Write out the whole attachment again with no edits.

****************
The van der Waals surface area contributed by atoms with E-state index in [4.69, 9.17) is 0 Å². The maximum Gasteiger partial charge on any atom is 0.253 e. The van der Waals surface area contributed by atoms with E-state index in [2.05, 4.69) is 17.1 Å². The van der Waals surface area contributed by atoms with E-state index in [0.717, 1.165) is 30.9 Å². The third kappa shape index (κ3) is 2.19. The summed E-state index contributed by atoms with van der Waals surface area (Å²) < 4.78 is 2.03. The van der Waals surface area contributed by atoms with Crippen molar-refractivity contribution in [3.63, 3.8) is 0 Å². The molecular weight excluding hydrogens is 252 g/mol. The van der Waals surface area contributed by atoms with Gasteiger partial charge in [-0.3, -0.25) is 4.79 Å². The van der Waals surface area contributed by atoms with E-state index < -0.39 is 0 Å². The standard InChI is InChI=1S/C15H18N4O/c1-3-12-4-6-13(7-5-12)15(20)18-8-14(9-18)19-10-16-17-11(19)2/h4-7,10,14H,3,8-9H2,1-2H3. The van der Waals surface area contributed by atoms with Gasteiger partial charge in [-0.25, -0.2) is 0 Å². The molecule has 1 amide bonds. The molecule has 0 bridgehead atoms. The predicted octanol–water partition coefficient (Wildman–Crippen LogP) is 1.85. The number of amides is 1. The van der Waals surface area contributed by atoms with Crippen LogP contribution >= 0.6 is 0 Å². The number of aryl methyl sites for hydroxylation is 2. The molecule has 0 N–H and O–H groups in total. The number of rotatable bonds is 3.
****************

The van der Waals surface area contributed by atoms with E-state index in [4.69, 9.17) is 0 Å². The maximum Gasteiger partial charge on any atom is 0.253 e. The van der Waals surface area contributed by atoms with E-state index in [2.05, 4.69) is 17.1 Å². The van der Waals surface area contributed by atoms with E-state index in [0.717, 1.165) is 30.9 Å². The third kappa shape index (κ3) is 2.19. The summed E-state index contributed by atoms with van der Waals surface area (Å²) < 4.78 is 2.03. The van der Waals surface area contributed by atoms with Crippen molar-refractivity contribution in [3.63, 3.8) is 0 Å². The molecular weight excluding hydrogens is 252 g/mol. The van der Waals surface area contributed by atoms with Gasteiger partial charge in [-0.3, -0.25) is 4.79 Å². The van der Waals surface area contributed by atoms with E-state index < -0.39 is 0 Å². The standard InChI is InChI=1S/C15H18N4O/c1-3-12-4-6-13(7-5-12)15(20)18-8-14(9-18)19-10-16-17-11(19)2/h4-7,10,14H,3,8-9H2,1-2H3. The van der Waals surface area contributed by atoms with Gasteiger partial charge in [-0.25, -0.2) is 0 Å². The molecule has 1 amide bonds. The molecule has 0 bridgehead atoms. The predicted octanol–water partition coefficient (Wildman–Crippen LogP) is 1.85. The number of amides is 1. The van der Waals surface area contributed by atoms with Crippen LogP contribution >= 0.6 is 0 Å². The number of aryl methyl sites for hydroxylation is 2. The molecule has 0 N–H and O–H groups in total. The number of rotatable bonds is 3.